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PHI Data Breaches Occur in Most Industry Sectors

Healthcare organizations and other HIPAA-covered entities are required to report PHI data breaches to the Department of Health and Human Services’ Office for Civil Rights, so it is easy to track the security breaches suffered over the past few years. However, PHI breaches are not specific to the healthcare industry. Protected Health Information is stored by all manner of organizations, and all are at risk of suffering PHI data breaches.

According to a recent study conducted by Verizon Enterprise Solutions, PHI data breaches have been suffered by 90% of companies, including non-healthcare organizations. PHI is not just stored by healthcare providers and insurers. PHI is contained in HR files, in addition to employee program data and workers’ compensation schemes.

Verizon completed an analysis of PHI data breaches that have occurred over the course of the past 20 years. 1,931 individual PHI data breaches were analyzed as part of the study. Those data security incidents exposed the PHI of 392 million patients and employees. The HHS’ Office for Civil Rights and the Department of Veteran Affairs keep records of PHI data breaches, which were analyzed during the study, although data were taken from other sources from 25 different countries around the globe.

The Verizon 2015 Protected Health Information Data Breach Report is due to be published next month, although the lead author, Suzanne Widup, spoke about the findings from the study last week. She said that hackers did not appear to be overly concerned about who stores the data or where PHI is located. The size of an organization is not particularly relevant either. Hackers are attacking large multi-national corporations, but also small to medium sized businesses. The most important consideration for them is how the data can be obtained.

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Many companies believe they will not be targeted by hackers because they are not large enough to be a target. Many IT professionals and business owners believe hackers will target larger organizations that hold greater quantities of data. That could prove to be a big mistake.

Widup pointed out that in many cases, specific organizations are not targeted at all. Mistakes are made by employees that leave the door wide open to hackers. In some cases, it doesn’t even require a hacker to gain access to data. PHI may be inadvertently stored on servers that are accessible via the internet, firewalls may be accidentally turned off, or data sent via unsecure communication channels. According to Widup, many PHI data breaches are caused by as a result of employee errors.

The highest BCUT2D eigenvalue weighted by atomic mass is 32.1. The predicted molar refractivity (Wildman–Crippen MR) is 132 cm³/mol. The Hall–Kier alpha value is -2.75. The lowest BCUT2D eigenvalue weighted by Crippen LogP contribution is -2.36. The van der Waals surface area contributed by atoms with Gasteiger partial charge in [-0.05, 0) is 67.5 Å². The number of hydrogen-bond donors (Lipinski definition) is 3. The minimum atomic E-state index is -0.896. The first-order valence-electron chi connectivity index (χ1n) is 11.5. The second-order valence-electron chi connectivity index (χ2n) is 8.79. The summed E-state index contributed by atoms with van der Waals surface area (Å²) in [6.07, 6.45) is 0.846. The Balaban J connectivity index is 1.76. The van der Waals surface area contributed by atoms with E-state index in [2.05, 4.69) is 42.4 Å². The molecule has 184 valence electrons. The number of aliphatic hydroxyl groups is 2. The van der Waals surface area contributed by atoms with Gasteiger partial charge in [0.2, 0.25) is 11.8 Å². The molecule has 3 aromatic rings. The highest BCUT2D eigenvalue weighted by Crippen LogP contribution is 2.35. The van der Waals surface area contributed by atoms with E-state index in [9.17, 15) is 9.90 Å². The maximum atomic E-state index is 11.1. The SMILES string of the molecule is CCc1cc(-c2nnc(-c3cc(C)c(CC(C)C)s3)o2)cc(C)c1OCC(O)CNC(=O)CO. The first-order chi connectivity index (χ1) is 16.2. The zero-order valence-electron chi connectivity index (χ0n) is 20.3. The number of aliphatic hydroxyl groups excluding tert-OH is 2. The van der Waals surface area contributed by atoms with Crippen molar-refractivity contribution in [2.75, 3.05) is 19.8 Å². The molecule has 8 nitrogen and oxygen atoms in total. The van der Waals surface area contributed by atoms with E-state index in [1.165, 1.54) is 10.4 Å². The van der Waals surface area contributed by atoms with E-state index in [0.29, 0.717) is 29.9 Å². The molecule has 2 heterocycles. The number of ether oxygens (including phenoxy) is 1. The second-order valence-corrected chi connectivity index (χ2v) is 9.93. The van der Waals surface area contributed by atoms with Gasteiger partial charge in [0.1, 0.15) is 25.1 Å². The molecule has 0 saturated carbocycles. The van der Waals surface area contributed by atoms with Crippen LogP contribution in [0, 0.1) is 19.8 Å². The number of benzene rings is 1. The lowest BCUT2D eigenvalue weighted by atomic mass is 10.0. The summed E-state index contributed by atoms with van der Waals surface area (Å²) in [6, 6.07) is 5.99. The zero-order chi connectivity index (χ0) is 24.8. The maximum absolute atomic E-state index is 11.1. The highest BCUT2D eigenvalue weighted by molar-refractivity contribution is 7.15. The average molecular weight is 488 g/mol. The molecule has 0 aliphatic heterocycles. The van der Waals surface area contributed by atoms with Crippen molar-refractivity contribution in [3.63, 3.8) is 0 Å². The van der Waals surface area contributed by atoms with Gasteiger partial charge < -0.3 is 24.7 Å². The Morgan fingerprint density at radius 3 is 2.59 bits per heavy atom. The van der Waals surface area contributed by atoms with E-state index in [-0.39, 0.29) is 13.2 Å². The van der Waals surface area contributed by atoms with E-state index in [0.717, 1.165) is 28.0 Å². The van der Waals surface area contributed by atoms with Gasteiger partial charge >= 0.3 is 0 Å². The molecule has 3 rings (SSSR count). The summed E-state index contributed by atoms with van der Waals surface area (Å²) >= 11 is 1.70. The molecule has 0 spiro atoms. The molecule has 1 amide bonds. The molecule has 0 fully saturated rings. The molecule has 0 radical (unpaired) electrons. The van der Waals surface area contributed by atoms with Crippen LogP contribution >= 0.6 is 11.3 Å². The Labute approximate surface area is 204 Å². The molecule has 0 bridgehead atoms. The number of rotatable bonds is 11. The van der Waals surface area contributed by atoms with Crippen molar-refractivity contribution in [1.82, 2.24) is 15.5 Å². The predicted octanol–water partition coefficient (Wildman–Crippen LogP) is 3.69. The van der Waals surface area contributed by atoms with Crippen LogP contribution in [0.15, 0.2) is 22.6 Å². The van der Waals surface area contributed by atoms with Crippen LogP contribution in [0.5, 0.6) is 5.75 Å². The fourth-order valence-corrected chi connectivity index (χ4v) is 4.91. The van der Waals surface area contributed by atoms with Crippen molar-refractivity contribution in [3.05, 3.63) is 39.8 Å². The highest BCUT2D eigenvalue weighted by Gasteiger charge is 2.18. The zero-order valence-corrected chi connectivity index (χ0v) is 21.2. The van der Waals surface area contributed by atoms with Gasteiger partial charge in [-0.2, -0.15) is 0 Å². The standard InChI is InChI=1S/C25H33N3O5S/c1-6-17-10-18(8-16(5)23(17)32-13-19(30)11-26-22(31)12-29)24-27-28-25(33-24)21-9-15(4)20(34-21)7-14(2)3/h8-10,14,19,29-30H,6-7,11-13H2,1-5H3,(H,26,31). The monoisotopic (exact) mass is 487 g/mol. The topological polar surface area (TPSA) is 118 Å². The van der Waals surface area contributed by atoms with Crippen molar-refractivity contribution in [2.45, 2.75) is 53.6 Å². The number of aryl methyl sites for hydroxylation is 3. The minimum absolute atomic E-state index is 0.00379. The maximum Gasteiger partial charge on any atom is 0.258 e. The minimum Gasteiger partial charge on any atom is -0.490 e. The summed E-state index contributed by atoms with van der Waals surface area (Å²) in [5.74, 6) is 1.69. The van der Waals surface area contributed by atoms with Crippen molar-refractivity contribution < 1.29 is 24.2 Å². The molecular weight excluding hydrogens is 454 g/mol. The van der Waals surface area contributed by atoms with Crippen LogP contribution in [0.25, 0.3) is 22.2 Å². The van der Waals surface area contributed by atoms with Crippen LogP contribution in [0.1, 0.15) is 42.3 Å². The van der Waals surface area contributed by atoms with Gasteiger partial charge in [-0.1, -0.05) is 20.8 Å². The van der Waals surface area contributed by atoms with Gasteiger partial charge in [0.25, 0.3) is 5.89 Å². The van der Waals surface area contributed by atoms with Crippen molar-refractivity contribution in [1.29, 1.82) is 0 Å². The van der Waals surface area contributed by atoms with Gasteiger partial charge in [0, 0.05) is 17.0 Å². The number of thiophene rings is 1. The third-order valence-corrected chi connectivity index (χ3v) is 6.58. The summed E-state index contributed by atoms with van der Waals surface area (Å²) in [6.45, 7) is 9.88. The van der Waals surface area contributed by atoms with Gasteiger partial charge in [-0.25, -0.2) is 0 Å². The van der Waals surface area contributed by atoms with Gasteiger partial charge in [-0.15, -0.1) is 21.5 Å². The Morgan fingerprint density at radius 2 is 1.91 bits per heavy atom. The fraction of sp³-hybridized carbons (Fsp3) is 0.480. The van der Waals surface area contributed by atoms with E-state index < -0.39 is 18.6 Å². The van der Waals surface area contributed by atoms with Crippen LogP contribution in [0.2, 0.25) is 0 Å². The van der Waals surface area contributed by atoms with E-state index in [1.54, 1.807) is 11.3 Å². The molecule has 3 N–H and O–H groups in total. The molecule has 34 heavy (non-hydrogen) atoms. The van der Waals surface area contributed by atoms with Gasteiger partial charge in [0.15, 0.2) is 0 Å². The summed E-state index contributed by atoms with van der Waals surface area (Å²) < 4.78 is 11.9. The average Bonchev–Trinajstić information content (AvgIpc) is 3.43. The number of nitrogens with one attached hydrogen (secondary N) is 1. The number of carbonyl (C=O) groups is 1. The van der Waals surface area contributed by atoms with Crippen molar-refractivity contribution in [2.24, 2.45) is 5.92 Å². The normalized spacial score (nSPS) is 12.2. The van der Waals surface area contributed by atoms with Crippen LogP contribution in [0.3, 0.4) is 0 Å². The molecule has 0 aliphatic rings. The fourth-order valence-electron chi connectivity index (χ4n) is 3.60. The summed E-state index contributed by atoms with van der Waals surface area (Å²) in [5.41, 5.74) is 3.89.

Hackers and other cybercriminals often just look for data that can be easily stolen and sold. The reasons for hacking companies may be numerous, but in the majority of cases hackers are just looking to make easy money. Medical data is rarely targeted. Social Security numbers are what many cybercriminals are after. Health information is often stored alongside SSNs so it is also taken. It is actually personal information that is required, as it can be used to commit Identity theft and tax fraud.

The Verizon study showed that while the healthcare industry is heavily regulated under the Health Insurance Portability and Accountability Act, healthcare providers and other HIPAA-covered entities are still suffering data breaches. A high percentage of healthcare PHI data breaches occur as a result of unencrypted portable storage devices and laptop computers being lost or stolen.

Employing data encryption on those devices may not stop 100% of PHI data breaches, but the majority would be prevented. Non-healthcare organizations must also pay attention to data stored in personnel files. Budgets may be spent on improving cybersecurity protections, but oftentimes IT departments tend to concentrate on keeping customer data protected. Data stored in employee files are often neglected. Criminals don’t care where data are stored. If protections are not put in place to protect all forms of PHI, it is only a matter of time before PHI data breaches will be suffered.

Author: Steve Alder is the editor-in-chief of HIPAA Journal. Steve is responsible for editorial policy regarding the topics covered on HIPAA Journal. He is a specialist on healthcare industry legal and regulatory affairs, and has several years of experience writing about HIPAA and other related legal topics. Steve has developed a deep understanding of regulatory issues surrounding the use of information technology in the healthcare industry and has written hundreds of articles on HIPAA-related topics.